Adventures of an Information Addict


Karyn Gerhard is a senior editor at Alpha Books and an information addict looking for an adventure. This blog documents her explorations into of all those dusty corners of human culture that no one has bothered to clean in years.

Today’s Obsession: Weird Museums!

A number of years ago I was visiting a friend in Minneapolis. Having never been there before, I made the rounds of all of the big museums—the Walker, the Minneapolis Institute of Arts, and the like. They were all great, but while wandering around we found the best of all—The Museum of Questionable Medical Devices. This little place, tucked in a cramped space below street level in downtown Minneapolis, was jaw-droppingly bizarre and wonderful. The work of collector Bob McCoy, it had some of the strangest medical quackery ever created, with fabulous names like The MacGregor Rejuvenator and The Relaxacisor. We got our heads examined by The Psycograph (an antique phrenology machine) and read up on Doctor Bell’s Electro Appliance for Men. (It’s worn around the waist—I’ll just leave it at that.) It was truly one of the best—and weirdest—collections I’ve ever seen. *

That visit was the beginning of my bizarre museum mania. Any place where people have gathered some kind of collection, I’d go. I started scouring the country, looking for those odd little places (bonus points if they had a gift shop!), and wow, did I find some doozies.

Let’s start with the museums dedicated to food. It’s no surprise that people can become fanatic about certain foods, but some of these places are just off the charts.

Okay, enough of that—there are at least 200 more food museums, and we don’t have all day. Let’s move on to the gems in America’s Heartland (and a few beyond). The Midwest is an absolute treasure trove of strange museums and attractions. From tractors to prisons, it’s all out there.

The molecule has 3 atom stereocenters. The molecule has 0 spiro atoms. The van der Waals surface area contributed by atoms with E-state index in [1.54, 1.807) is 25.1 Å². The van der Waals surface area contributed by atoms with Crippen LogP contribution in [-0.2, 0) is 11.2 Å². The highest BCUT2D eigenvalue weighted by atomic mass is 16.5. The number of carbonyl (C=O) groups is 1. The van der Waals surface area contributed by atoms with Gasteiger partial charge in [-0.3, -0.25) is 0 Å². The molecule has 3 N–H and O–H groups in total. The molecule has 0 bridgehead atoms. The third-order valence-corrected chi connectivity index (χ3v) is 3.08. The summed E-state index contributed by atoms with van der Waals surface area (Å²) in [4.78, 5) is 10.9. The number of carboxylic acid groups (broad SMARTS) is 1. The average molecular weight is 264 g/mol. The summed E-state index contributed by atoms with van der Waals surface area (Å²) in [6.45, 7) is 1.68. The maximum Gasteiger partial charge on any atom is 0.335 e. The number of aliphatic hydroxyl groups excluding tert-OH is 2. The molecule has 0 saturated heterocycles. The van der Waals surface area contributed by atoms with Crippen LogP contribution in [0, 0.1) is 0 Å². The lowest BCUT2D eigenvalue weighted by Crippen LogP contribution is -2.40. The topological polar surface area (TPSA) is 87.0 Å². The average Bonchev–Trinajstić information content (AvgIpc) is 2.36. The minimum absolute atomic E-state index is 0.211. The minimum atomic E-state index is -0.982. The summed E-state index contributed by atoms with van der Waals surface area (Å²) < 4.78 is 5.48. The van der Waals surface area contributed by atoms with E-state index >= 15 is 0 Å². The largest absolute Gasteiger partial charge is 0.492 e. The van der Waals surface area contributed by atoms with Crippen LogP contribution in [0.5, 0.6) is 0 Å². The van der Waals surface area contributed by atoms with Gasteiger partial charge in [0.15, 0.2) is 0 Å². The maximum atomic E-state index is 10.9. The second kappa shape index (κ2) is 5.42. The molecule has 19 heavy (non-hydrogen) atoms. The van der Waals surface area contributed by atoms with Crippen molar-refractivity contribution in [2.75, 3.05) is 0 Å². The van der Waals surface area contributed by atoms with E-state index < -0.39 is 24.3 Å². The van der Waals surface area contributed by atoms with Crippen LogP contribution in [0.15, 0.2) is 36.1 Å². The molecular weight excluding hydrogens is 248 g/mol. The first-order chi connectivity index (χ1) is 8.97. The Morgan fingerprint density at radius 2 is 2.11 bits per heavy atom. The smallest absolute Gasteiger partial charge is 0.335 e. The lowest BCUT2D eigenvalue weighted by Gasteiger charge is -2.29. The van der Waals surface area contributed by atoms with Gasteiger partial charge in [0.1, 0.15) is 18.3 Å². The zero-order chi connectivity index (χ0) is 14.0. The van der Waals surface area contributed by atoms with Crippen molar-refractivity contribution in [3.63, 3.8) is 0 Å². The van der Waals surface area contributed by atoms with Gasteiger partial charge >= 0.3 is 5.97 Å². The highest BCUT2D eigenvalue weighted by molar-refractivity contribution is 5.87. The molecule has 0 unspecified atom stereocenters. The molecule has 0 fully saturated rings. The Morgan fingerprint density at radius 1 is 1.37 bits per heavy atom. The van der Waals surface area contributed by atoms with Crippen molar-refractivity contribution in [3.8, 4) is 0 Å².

You say sideshows and carnival attractions are your thing? Here, for your edification, are a few attractions that would make P.T. Barnum’s head swivel.

One last museum, from the religion arena:

In Mansfield, Ohio, sitting across the street from the old Ohio state prison, where The Shawshank Redemption was filmed, is the wondrously quirky Living Bible Museum. I admit, I really just wanted to go because at the time I was collecting tacky religious memorabilia and desperately wanted a t-shirt from this place. I dragged my mom and my sister to it, telling them that we were just going to run through the museum and hit the gift shop—but oh, no. The only way to get through museum, which is actually a series of tableaux from the bible created with store mannequins, is to be escorted by a guide. So the three of us—the only three people in the entire museum, mind you—had to stand there in utter reverence, while our solemn guide pressed a button and lit up each scene, biting our lips to keep from giggling at the wise men decked out in Dolly Parton wigs and the booming “voice of god” recorded narration. It went on forever—there must have been at least 70 of those damned tableaux. I seriously thought my sister was going to kill me.

It’s been years since that fateful day (I did get the t-shirt, by the way, as well as a cool viewfinder with the three wise men), and now they’ve expanded to include a dinner theater and a museum of Christian Martyrs!

I think it’s time for another trip.

Sadly the museum closed after the death of Mr. McCoy. You can still find the pieces online, though, and the actual devices are housed at the Science Museum of Minnesota.

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